It is true that the terms of the subcontract stated that the subcontractor was bound by the terms of the prime contract and that it assumed the prime contractor's obligations to the Government insofar as applicable to the work performed by the subcontractor, but this identical language has been held, and we think properly, not to require the subcontractor to pursue the administrative remedies given the prime contractor in the disputes article. [Citations] * * * If the subcontractor is not paid, his only remedy is a suit under the Miller Act. He has no lien and no claim against the Government. This is the reason for the Act and, while this right to sue may be waived by clear and express provisions in the contract between the prime contractor and the subcontractor, no such provisions are contained in the contract at issue here and no such drastic curtailment of the subcontractor's rights will be read into a general agreement to be bound by the terms of the prime contract in so far as they affect the work of the subcontractor. [Citations] We think that that agreement was intended to cover the quality and manner of performance of the subcontractor, not the rights and remedies between the prime contractor and the subcontractor.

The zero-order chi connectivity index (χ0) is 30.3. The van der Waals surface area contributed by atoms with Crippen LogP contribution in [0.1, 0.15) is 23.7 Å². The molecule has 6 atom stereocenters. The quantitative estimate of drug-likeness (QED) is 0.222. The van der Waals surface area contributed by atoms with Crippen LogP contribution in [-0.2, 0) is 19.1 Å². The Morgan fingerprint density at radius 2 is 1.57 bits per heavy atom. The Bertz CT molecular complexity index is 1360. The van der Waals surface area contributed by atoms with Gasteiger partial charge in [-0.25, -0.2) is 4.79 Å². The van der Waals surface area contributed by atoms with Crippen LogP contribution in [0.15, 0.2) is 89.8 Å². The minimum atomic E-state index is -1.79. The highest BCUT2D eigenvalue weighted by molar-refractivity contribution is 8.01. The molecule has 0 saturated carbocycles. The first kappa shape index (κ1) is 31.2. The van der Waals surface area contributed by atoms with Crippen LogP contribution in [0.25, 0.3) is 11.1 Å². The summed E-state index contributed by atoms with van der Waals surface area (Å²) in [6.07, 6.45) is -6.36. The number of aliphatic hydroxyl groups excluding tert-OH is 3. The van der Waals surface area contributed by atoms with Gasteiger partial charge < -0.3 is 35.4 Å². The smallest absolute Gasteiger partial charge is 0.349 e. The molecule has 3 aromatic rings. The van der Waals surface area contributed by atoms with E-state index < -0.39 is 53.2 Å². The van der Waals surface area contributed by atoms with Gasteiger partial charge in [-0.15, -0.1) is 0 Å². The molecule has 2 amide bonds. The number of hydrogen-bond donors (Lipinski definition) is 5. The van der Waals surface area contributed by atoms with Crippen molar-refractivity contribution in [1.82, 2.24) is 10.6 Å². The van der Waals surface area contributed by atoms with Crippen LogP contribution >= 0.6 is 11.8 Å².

Other cases holding that similar provisions of the subcontract do not bind the subcontractor to pursue the administrative remedies provided for in the disputes clause of the general contract are: Fanderlik-Locke Co. v. United States for the Use of M.B. Morgan, 10th Cir. 1960, 285 F.2d 939; Central Steel Erection Co. v. Will, 9th Cir. 1962, 304 F.2d 548; Beacon Construction Co. of Mass. v. Pre-pakt Co., 1st Cir. 1967, 375 F.2d 977, and from this Court, Warrior Constructors, Inc. v. Harders, 5th Cir. 1967, 387 F.2d 727.